Patrick’s journey into the program was short and simple. He was halfway through the conventional veterinary pathology residency program in the MSU Department of Pathobiology and Diagnostic Investigation (DCPAH) when he attended a presentation in which visitors from MPI Research talked about an idea of starting a combined toxicologic pathology training program. After the presentation, the visitors encouraged any current residents who were interested in jumpstarting the program to contact them. The idea struck a chord with Patrick. Nine months later he was living in Mattawan, 90 miles southwest of East Lansing, and finishing out his residency in a very different setting.

“Being thrown into the pace of a busy CRO was a bit of a culture shock compared to MSU,” he said. “Thankfully I was allowed to help in the trailblazing of the new program. I had a solid knowledge base from my service and coursework at MSU, and MPI knew what skills were needed in a toxicologic pathologist—it was a matter of figuring out how to build a structured program that would take a resident to where they needed to be. We didn’t know what the best process was, but it worked out great.”

Now, 12 years later, the MPI Research/MSU Toxicologic Pathology training program has trained 15 toxicologic pathologists, in anatomic or clinical pathology, most of whom are now working in toxicologic pathology. The first two years of the pathology residency training are completed at the MSU Diagnostic Center for Population and Animal Health. Residents then relocate to Mattawan for 12 months of training at one of the largest single-site CROs in the world, where they are trained in good laboratory practices (GLP), laboratory animal pathology, and drug safety evaluation.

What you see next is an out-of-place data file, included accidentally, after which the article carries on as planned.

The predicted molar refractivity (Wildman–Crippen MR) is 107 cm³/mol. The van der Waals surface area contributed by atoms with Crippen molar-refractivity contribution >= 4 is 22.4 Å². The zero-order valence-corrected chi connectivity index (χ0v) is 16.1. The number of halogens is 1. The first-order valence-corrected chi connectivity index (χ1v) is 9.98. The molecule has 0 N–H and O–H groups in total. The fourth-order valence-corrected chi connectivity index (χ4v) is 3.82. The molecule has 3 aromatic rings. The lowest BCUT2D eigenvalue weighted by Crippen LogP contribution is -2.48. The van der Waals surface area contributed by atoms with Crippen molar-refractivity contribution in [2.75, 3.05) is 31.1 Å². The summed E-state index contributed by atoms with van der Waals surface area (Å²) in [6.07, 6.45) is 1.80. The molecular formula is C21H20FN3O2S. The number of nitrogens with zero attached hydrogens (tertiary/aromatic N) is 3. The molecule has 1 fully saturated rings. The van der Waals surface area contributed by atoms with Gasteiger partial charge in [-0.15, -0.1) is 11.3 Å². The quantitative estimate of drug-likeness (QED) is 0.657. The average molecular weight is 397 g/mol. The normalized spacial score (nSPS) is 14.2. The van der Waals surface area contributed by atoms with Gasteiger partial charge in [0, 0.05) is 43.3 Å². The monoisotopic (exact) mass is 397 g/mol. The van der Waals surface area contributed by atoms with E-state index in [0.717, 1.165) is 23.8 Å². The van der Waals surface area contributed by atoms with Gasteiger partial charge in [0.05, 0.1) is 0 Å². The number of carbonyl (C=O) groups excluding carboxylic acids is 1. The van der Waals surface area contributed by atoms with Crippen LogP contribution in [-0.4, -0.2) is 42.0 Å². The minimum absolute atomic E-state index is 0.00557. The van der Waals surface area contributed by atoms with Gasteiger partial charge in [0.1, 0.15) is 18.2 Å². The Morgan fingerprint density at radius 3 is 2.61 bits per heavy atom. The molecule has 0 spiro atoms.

During their time in the program, residents bring fresh curiosity and passion to a laboratory culture that is already vibrant.

Since the program’s inception, it has been designed to ensure a continued strong focus on toxicologic pathology, core pathology skills, and ACVP boards training, building on the foundation established during the residents’ time at MSU.

David Rehagen, Adam Aulbach, Daniel Patrick, and Chidozie Amuzie

“While residents are at MSU during their first two years, they begin working with MPI Research, visiting the site and collaborating with pathologists on small research projects,” said Keith Nelson, the MPI Research residency training coordinator. “In October of their third year, residents come to MPI Research full time and are initially immersed in GLP training and necropsy, working with the MPI Research pathologists, technicians, clinical veterinarians, and other investigators,” said Nelson, who facilitates and guides the training.